Network Firewalls

A network firewall is a router with rules based on the Transport layer's ports. The rules are whether to allow or block a TCP segment or UDP datagram based on the Application layer's port number. Here is a list of Well Known Ports. Some ports can only be used by TCP, others by UDP and some can use both Transport layer protocols.

Firewalls can make decisions based on IP addresses, protocols and ports

This is part of Webmin's Linux Firewall's Add Rule screen. You can see how detailed each rule can be

The firewall can be software based such as the Windows firewall or Linux's iptables or it can be hardware based as part of your broadband router or edge router on your network. The router resides on the Network layer and it has rules that they are based on IP addresses. It can allow or block IP addresses for a single device or a complete network. The combination of decisions based on ports and IP addresses create an effective security device to stop unwanted traffic from entering your network.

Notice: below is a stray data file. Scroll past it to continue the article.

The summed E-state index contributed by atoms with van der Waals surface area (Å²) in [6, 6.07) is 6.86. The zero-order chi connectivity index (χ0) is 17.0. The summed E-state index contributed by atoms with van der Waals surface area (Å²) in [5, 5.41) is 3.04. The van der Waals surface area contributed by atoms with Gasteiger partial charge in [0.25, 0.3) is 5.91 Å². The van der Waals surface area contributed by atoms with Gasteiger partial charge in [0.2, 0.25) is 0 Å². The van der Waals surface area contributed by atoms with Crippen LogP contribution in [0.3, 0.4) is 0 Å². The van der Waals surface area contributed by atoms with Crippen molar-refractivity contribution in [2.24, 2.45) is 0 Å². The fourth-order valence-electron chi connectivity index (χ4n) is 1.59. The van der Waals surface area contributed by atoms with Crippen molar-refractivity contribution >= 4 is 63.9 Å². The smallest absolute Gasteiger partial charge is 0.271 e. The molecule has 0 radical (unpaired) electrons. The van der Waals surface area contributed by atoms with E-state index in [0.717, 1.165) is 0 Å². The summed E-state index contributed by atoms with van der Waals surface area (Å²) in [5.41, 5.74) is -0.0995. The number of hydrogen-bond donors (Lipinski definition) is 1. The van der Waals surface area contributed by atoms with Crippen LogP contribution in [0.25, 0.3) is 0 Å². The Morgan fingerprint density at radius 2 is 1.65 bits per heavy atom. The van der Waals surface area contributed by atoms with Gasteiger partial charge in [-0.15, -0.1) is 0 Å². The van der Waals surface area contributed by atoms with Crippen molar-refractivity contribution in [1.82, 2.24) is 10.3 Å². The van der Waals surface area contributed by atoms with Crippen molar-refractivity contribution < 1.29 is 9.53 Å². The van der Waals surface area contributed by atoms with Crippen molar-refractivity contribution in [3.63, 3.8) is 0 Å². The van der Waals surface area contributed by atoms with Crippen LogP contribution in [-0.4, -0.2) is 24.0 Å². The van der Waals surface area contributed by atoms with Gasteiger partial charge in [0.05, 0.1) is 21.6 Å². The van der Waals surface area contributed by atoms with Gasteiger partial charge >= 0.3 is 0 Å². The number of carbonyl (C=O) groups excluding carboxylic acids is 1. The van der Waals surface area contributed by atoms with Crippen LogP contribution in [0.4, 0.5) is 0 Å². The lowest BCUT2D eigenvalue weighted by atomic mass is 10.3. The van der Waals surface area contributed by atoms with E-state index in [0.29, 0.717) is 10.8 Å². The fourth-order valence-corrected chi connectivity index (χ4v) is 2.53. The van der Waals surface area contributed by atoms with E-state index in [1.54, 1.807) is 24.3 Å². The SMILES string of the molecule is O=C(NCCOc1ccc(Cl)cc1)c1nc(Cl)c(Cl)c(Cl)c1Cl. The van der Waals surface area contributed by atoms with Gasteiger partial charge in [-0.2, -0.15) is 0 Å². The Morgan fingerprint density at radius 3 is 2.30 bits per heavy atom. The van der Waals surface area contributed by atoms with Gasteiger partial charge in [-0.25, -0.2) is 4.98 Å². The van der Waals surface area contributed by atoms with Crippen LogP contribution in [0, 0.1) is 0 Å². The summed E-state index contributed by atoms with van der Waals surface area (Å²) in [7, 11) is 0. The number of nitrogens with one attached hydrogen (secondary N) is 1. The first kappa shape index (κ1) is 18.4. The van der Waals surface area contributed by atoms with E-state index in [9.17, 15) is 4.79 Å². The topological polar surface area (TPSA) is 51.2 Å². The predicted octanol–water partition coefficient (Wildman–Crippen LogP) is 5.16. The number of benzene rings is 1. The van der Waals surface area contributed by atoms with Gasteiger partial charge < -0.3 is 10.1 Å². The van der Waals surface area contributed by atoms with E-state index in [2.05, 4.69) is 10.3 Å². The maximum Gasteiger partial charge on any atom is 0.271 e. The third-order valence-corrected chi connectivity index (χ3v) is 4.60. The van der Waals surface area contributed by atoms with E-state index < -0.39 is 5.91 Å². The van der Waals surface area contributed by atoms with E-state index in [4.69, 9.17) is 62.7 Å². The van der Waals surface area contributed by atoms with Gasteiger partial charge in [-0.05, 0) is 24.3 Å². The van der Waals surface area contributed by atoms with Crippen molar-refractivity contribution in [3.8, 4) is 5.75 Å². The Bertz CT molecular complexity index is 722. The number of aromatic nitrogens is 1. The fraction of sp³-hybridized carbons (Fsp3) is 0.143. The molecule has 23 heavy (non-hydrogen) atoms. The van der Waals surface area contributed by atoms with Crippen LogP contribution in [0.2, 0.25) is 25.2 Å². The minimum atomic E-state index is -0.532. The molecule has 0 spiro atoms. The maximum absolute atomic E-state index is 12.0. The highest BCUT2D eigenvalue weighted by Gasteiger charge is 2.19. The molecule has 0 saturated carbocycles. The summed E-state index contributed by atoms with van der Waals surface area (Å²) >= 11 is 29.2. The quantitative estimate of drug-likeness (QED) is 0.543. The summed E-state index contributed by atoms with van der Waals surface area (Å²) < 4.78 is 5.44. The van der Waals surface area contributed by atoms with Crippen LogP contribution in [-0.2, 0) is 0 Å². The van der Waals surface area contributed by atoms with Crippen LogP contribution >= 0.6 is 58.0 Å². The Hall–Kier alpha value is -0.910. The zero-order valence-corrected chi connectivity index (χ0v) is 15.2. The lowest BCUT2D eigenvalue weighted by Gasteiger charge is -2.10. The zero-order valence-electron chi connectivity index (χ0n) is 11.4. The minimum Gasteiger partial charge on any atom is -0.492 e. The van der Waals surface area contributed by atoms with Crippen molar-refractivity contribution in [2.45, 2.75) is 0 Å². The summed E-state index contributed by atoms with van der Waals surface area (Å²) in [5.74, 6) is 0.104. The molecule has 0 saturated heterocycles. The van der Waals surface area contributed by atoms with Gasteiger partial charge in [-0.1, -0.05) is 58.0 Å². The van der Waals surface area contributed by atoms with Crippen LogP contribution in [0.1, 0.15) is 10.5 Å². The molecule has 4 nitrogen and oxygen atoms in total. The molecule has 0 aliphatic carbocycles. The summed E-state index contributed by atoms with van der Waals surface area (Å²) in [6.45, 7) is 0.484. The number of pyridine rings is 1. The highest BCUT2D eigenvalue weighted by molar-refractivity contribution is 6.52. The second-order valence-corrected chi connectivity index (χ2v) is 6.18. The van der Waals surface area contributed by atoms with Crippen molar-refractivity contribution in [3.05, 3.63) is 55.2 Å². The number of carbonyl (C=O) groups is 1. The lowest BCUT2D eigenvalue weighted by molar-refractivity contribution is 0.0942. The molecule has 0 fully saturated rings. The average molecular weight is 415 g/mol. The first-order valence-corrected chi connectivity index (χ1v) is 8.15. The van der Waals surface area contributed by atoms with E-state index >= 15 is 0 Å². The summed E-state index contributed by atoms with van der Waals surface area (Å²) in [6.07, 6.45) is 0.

Windows has a similar firewalls that can make decisions based on IP addresses, protocols and ports

The order of the rules is important as each rule is checked in sequence.

For effective security, you should have a hardware firewall at the edge of your network to provide overall network security. At each device on your network, there should be a software firewall that controls the data that is allowed to pass to the device. All data should be inspected to ensure that it is what you want to allow on your network. You can have inbound rules to control the data coming into the network or device and you can have outbound rules that control where the data is going to and if the data is allowed out.

If this page has helped you, please consider donating $1.00 to support the cost of hosting this site, thanks.

Return to

TelecomWorld 101

Copyright July 2013 Eugene Blanchard